In a two-dimensional fluid disorder-causing mechanisms are exceptionally strong and so an absolute order cannot be achieved. Nevertheless, there is an enormous difference between systems of lesser and of greater order (for example between an ordinary fluid such as water and a superfluid such as liquid helium). Liquid helium can flow without any friction and even escape up and over its container walls, which ordinary fluid will not do. The transition between superfluid (say at low temperature) and normal behavior (at high temperature) in two dimensions, is particularly dramatic: It is caused by the appearance of a large number of topological defects in the form of vortices—tiny tornadoes—that destroy the more ordered state. This is the celebrated Berezinskii–Kosterlitz–Thouless (BKT) phase transition for which a Nobel prize in Physics was awarded in 2016. It has been shown to occur in seemingly remote physical systems ranging from liquid helium, ultracold atoms and superconducting thin films to ensembles of spins.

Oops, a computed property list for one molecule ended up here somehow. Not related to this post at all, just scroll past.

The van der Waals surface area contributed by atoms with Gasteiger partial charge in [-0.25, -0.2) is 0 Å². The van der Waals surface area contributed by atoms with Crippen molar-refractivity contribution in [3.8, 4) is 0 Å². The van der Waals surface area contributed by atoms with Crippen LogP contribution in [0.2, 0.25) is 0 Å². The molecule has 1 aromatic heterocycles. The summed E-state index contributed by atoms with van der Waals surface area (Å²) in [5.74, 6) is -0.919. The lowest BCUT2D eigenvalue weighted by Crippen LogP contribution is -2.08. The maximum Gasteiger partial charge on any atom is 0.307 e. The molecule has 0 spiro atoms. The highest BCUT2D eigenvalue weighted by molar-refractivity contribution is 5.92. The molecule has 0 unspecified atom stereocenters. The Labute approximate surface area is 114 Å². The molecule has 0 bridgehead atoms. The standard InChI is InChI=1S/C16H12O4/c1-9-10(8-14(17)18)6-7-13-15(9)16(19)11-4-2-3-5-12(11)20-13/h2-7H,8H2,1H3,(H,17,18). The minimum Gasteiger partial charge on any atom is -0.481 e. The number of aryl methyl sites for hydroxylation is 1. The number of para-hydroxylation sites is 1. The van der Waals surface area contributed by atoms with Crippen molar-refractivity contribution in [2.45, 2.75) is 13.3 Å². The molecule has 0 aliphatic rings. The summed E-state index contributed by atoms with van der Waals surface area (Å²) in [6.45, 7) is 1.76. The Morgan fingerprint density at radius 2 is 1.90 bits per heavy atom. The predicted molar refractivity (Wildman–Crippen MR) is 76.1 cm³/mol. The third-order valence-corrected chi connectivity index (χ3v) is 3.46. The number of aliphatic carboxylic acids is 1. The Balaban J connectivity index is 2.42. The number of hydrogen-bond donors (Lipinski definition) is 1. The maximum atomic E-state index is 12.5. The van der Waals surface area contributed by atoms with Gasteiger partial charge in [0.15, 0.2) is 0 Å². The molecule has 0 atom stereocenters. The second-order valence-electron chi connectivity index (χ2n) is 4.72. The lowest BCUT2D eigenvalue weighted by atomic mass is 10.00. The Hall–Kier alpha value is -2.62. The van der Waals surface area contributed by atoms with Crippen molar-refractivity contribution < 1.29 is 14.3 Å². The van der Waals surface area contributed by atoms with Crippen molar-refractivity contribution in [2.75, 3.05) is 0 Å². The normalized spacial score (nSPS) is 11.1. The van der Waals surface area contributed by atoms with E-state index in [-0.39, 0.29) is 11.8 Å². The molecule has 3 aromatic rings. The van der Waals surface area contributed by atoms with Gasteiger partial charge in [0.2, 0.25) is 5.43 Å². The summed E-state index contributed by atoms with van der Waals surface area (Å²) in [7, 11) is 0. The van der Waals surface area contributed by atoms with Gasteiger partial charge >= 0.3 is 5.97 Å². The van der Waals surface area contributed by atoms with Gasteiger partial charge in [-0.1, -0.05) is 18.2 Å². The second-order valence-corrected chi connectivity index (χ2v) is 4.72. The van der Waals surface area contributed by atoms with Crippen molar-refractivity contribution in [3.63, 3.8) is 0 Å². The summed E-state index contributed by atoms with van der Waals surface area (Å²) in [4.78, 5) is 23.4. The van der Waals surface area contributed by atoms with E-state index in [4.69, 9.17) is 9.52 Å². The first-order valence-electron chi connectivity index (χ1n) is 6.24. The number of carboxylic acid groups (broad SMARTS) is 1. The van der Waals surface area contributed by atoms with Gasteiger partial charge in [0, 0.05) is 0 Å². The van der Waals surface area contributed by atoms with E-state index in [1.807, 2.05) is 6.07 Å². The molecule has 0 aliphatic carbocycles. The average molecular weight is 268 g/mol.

Published: Jan 11, 2018 9:41:02 AM
Scientists on the Dark Energy Survey (DES), which includes UCL researchers, announce their first three years of data including information on about 400 million astronomical objects such as distant galaxies billions of light years away as well as stars in our own galaxy.
Published: Jan 11, 2018 9:24:07 AM
“Is gravitation mediated by a classical channel or by a quantum one?”. It is increasingly acknowledged that such a question should be unambiguously answered well before attempting any investigation on “how” gravity is quantized.
Published: Dec 18, 2017 11:55:20 AM
Two giant galaxies seen when the universe was only 780 million years old, or about 5% of its current age, have been identified by an international team involving UCL scientists using the Atacama Large Millimeter/submillimeter Array (ALMA).
Published: Dec 18, 2017 11:36:31 AM